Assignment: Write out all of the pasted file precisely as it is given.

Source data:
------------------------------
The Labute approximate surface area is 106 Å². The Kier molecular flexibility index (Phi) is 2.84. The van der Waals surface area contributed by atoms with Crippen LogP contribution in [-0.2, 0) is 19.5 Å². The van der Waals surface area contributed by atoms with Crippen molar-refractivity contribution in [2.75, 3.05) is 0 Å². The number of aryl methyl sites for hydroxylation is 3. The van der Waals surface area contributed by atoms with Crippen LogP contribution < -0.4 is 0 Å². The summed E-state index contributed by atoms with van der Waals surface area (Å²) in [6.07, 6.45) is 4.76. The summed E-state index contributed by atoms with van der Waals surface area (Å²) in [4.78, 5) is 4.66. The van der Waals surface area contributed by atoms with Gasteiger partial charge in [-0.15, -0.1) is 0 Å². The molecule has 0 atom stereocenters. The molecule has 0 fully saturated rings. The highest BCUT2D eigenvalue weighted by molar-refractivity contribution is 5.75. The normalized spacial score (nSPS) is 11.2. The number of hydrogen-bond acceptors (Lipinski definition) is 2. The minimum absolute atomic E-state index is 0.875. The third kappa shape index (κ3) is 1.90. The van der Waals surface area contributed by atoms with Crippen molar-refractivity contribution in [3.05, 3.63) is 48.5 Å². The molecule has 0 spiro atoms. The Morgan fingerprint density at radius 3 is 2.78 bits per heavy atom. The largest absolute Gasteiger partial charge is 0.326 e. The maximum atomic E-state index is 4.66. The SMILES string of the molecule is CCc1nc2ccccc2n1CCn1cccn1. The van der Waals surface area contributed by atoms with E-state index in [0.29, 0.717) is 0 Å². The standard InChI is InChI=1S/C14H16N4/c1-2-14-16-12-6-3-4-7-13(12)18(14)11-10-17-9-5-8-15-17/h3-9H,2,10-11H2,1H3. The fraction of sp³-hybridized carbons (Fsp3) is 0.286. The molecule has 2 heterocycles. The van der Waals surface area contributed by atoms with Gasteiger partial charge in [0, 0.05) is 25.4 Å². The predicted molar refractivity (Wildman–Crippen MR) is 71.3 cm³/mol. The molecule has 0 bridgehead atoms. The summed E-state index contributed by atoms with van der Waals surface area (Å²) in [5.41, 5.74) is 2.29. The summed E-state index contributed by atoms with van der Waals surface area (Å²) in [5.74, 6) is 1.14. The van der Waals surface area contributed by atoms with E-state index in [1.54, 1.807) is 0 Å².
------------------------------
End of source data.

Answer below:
The Labute approximate surface area is 106 Å². The Kier molecular flexibility index (Phi) is 2.84. The van der Waals surface area contributed by atoms with Crippen LogP contribution in [-0.2, 0) is 19.5 Å². The van der Waals surface area contributed by atoms with Crippen molar-refractivity contribution in [2.75, 3.05) is 0 Å². The number of aryl methyl sites for hydroxylation is 3. The van der Waals surface area contributed by atoms with Crippen LogP contribution < -0.4 is 0 Å². The summed E-state index contributed by atoms with van der Waals surface area (Å²) in [6.07, 6.45) is 4.76. The summed E-state index contributed by atoms with van der Waals surface area (Å²) in [4.78, 5) is 4.66. The van der Waals surface area contributed by atoms with Gasteiger partial charge in [-0.15, -0.1) is 0 Å². The molecule has 0 atom stereocenters. The molecule has 0 fully saturated rings. The highest BCUT2D eigenvalue weighted by molar-refractivity contribution is 5.75. The normalized spacial score (nSPS) is 11.2. The number of hydrogen-bond acceptors (Lipinski definition) is 2. The minimum absolute atomic E-state index is 0.875. The third kappa shape index (κ3) is 1.90. The van der Waals surface area contributed by atoms with Crippen molar-refractivity contribution in [3.05, 3.63) is 48.5 Å². The molecule has 0 spiro atoms. The Morgan fingerprint density at radius 3 is 2.78 bits per heavy atom. The largest absolute Gasteiger partial charge is 0.326 e. The maximum atomic E-state index is 4.66. The SMILES string of the molecule is CCc1nc2ccccc2n1CCn1cccn1. The van der Waals surface area contributed by atoms with E-state index in [0.29, 0.717) is 0 Å². The standard InChI is InChI=1S/C14H16N4/c1-2-14-16-12-6-3-4-7-13(12)18(14)11-10-17-9-5-8-15-17/h3-9H,2,10-11H2,1H3. The fraction of sp³-hybridized carbons (Fsp3) is 0.286. The molecule has 2 heterocycles. The van der Waals surface area contributed by atoms with Gasteiger partial charge in [0, 0.05) is 25.4 Å². The predicted molar refractivity (Wildman–Crippen MR) is 71.3 cm³/mol. The molecule has 0 bridgehead atoms. The summed E-state index contributed by atoms with van der Waals surface area (Å²) in [5.41, 5.74) is 2.29. The summed E-state index contributed by atoms with van der Waals surface area (Å²) in [5.74, 6) is 1.14. The van der Waals surface area contributed by atoms with E-state index in [1.54, 1.807) is 0 Å².